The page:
Truth – Only private & subjective?

truthWhen we feel really vibrant and full of the joys of spring then energy seems to rise up in us. We find ourselves singing our lives. Inspired to see the truth in nature, in other people and in ourselves. Readily noticing vitality of growth, and beauty of form and colour in our surroundings. Newly seeing some characteristics of generosity, fair mindedness and tolerance in people we know.

Reflecting on the cause of these uplifting spiritual perceptions, you might wonder where they come from. Is this from within oneself or from beyond oneself? Have we ourselves created these wonderful insights or is it true that they derive from some higher wisdom?

Problems with objective way of thinking about truth

If we are drawn to the latter perspective, then we probably sense there is some true design in the order of the universe. That there is some spiritual power which exists of which we cannot even dream. According to this view such a Creative  reality predated the thinking of human beings.

However, these days there has been a dramatic drift away from assuming there are objective truths. So we are less likely to dwell on argument and reason for considering what might matter.

We have had our fill of the problems of colonialism, fascism and communism, the destruction of the natural environment in the name of unfettered progress and technology, the horrors of modern warfare and the spiritual poverty and alienation of mass consumerism. All things that have come about from so-called rational theories but which lack soul.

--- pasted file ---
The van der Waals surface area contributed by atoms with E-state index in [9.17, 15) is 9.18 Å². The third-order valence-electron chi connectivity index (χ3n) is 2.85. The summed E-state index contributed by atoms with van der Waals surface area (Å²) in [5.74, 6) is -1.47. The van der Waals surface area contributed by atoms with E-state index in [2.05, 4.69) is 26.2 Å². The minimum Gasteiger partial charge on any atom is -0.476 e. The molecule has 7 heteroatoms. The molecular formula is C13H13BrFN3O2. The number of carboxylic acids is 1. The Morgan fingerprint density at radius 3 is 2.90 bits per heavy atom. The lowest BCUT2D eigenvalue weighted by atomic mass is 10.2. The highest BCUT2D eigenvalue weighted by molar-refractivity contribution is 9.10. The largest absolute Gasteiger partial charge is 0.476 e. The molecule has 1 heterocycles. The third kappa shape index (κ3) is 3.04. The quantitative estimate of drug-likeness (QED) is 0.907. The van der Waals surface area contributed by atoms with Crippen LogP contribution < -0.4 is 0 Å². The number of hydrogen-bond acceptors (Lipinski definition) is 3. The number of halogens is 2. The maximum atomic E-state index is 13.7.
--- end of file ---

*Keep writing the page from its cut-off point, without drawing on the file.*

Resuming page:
The Christian church, at least in north-west Europe, has dwindled as people have rightly turned their backs on discredited parts of the church’s theology e.g. the dogma about three gods, one of whose anger was appeased by the self-sacrifice of another.

Interest in private truth

People now are suspicious of institutional ideology and tend to be more interested in whether beliefs work in practice than whether they are theoretically true. And also whether they fit in with their feelings. We question the existence of anything proclaimed to be true in politics or economics, philosophy or religion – and the ability of human reason to find out.

Being put off the idea there is any objective truth about anything, we are drawn to the view that our life-force comes from within us rather than from anything beyond our personal experience. And so we are inclined to believe that the only reality is what we feel.

The assumption here is that there is only private truth. “What is true for you may not be true for me. In a sense we can be both right in our different views because there is no truth objectively speaking which can decide the matter.”

Subjective and objective truth

Are you drawn to the notion that truth is only what you feel? To the idea that we all know truth because we all have feelings? And to the thought that there is thus truth for everybody?

Yes, feeling can perceive truth but is it not the case that it is a mistake to identify feeling with truth? For many feelings are false eg irrational fears and infatuations. And many truths are not felt at all eg there is a wooden twig on the path.